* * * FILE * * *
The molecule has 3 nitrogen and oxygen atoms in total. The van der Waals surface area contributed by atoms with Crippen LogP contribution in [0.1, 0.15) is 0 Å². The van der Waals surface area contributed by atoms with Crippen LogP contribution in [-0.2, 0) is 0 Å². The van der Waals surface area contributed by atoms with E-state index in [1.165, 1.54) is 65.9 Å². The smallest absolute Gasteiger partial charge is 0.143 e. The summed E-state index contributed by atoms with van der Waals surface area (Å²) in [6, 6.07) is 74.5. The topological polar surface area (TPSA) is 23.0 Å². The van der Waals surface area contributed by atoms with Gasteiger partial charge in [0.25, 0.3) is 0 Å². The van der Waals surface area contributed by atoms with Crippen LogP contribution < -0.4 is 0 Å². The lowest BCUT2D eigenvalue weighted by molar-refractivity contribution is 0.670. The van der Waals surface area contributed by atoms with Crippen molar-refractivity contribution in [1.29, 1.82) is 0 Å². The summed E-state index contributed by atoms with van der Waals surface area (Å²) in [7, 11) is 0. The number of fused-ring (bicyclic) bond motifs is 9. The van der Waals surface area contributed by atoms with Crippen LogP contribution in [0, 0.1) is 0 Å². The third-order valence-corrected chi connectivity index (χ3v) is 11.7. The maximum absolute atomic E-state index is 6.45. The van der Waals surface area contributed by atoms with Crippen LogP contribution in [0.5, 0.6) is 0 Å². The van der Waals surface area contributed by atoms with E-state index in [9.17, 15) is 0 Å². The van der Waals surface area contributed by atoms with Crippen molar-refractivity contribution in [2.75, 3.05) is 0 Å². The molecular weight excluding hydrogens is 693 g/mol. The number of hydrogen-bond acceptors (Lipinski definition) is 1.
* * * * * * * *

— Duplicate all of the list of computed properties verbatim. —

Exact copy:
The molecule has 3 nitrogen and oxygen atoms in total. The van der Waals surface area contributed by atoms with Crippen LogP contribution in [0.1, 0.15) is 0 Å². The van der Waals surface area contributed by atoms with Crippen LogP contribution in [-0.2, 0) is 0 Å². The van der Waals surface area contributed by atoms with E-state index in [1.165, 1.54) is 65.9 Å². The smallest absolute Gasteiger partial charge is 0.143 e. The summed E-state index contributed by atoms with van der Waals surface area (Å²) in [6, 6.07) is 74.5. The topological polar surface area (TPSA) is 23.0 Å². The van der Waals surface area contributed by atoms with Gasteiger partial charge in [0.25, 0.3) is 0 Å². The van der Waals surface area contributed by atoms with Crippen LogP contribution < -0.4 is 0 Å². The lowest BCUT2D eigenvalue weighted by molar-refractivity contribution is 0.670. The van der Waals surface area contributed by atoms with Crippen molar-refractivity contribution in [1.29, 1.82) is 0 Å². The summed E-state index contributed by atoms with van der Waals surface area (Å²) in [7, 11) is 0. The number of fused-ring (bicyclic) bond motifs is 9. The van der Waals surface area contributed by atoms with Crippen LogP contribution in [0, 0.1) is 0 Å². The third-order valence-corrected chi connectivity index (χ3v) is 11.7. The maximum absolute atomic E-state index is 6.45. The van der Waals surface area contributed by atoms with Crippen LogP contribution in [0.5, 0.6) is 0 Å². The van der Waals surface area contributed by atoms with E-state index in [9.17, 15) is 0 Å². The van der Waals surface area contributed by atoms with Crippen molar-refractivity contribution in [2.75, 3.05) is 0 Å². The molecular weight excluding hydrogens is 693 g/mol. The number of hydrogen-bond acceptors (Lipinski definition) is 1.